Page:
It is a strange fact that, outside of ourselves, the world is completely made up of other people.
Basic, yes? There is no other me, no other you, wandering about with 100% likeness of body and mind, acting out in exact fashion our lives as we in turn live them. Rather, there is this vast abstraction, this blob that, unable to wrap our minds around, we simply call Other People. Yes, we have names for them; in tidy packages we lump the Europeans together, the Asians or the Africans. And then there are national titles, like the Mexicans or Colombians, or even regional generalizations as in “she’s from the South” or “he must be from the West Coast.” No matter how intimately these Other People come to being involved in our lives, they still simply remain our School Friends, our Neighbors, our Co-Workers, or whichever category we choose to cluster them into.
Do we not too often strip people of their uniqueness though, categorizing them in this manner? Is it not quite impossible to avoid this? At the end of it all, is it not hard enough to “know thyself,” and even this with minimal success, let alone acknowledge those others for who they are, giving them the dignity of a name and a story? An individual name and an individual story, moreover?
Perhaps we can begin when we call them, quite simply, Human. That is what Seyid believes.
The world does not know what to do with this Afghan refugee and his family. They live on the northeastern side of Athens, in the shadow of the massive Panathanaikos stadium and only a short distance from the Ambelokipi Metro stop, where stands a one-block by one-block district that is forgotten by the Greek government. Not forgotten in the sense that it is hidden, or that the seven or eight crumbling, three-story high apartment complexes that have claimed squatter’s rights to the land go unnoticed by the authorities. They stand baking in the broad Athenian daylight, their doorways vacant cavities and windows boarded with scraps of sheet metal and plywood. They are not invisible. No, they are simply permitted to exist without permission. No rent is paid, no taxes collected, no utilities charged. These are merely another stand of buildings abandoned in a city reeling from economic collapse, counted among the hundreds of others as no longer in use.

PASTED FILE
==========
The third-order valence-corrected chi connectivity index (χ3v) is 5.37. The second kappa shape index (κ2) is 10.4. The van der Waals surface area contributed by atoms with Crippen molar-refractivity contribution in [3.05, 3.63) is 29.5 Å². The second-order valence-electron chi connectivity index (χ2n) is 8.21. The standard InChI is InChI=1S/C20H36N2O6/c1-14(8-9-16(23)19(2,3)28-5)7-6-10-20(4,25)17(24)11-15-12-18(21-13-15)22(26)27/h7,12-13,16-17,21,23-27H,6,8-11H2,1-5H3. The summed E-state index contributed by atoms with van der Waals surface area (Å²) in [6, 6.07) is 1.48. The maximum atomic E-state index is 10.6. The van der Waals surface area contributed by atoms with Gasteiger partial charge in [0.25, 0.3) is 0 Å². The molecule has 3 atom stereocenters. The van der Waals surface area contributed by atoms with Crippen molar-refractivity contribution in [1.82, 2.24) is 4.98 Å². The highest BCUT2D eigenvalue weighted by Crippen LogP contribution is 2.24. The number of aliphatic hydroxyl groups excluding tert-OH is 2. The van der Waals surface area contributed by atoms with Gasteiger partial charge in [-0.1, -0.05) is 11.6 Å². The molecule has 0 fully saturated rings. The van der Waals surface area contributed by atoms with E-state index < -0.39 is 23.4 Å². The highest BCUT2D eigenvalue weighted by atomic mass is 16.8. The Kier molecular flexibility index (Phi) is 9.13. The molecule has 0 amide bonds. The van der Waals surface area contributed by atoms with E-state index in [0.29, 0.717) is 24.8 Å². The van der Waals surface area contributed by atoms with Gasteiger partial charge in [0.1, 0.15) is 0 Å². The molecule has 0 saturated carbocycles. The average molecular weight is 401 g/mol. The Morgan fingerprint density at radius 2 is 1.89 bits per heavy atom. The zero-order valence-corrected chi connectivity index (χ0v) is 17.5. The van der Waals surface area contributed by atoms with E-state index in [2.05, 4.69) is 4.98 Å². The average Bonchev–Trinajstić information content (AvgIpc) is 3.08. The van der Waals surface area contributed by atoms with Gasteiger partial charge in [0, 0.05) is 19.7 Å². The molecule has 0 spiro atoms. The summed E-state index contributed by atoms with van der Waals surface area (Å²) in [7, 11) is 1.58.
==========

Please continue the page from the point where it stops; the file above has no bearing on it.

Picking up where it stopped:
Or rather, they were abandoned. Now, over a thousand refugees call these buildings home, family upon family crowded into what once was simply a three-room apartment. From all over they have come, seeking asylum and looking for shelter. Outside, dusty lots intended long ago for parking now collect new stones, chunks from the time-ravaged facades serving to fall in and fill the displaced gravel, leaving gaps in the wall’s graffiti. A few gnarled trees grow alongside the walkways, heaving up further the already uneven land. Each building has several points of entry, and in each winding stairwell of padlocked doors hangs a solitary light bulb dangling loosely from the ceiling, attached by tangles of electrical cords and wires.
Seyid lives on the third floor of the second building, close above the bustling city street with the other complexes stacked in rows behind it, rising up the hill like so many stone dominoes. There is a barred and chained door guarding the actual front door of his apartment, a unit that he along with his wife and daughter share with two other families. It is a place to live in, yes. But it is not where Seyid is at home.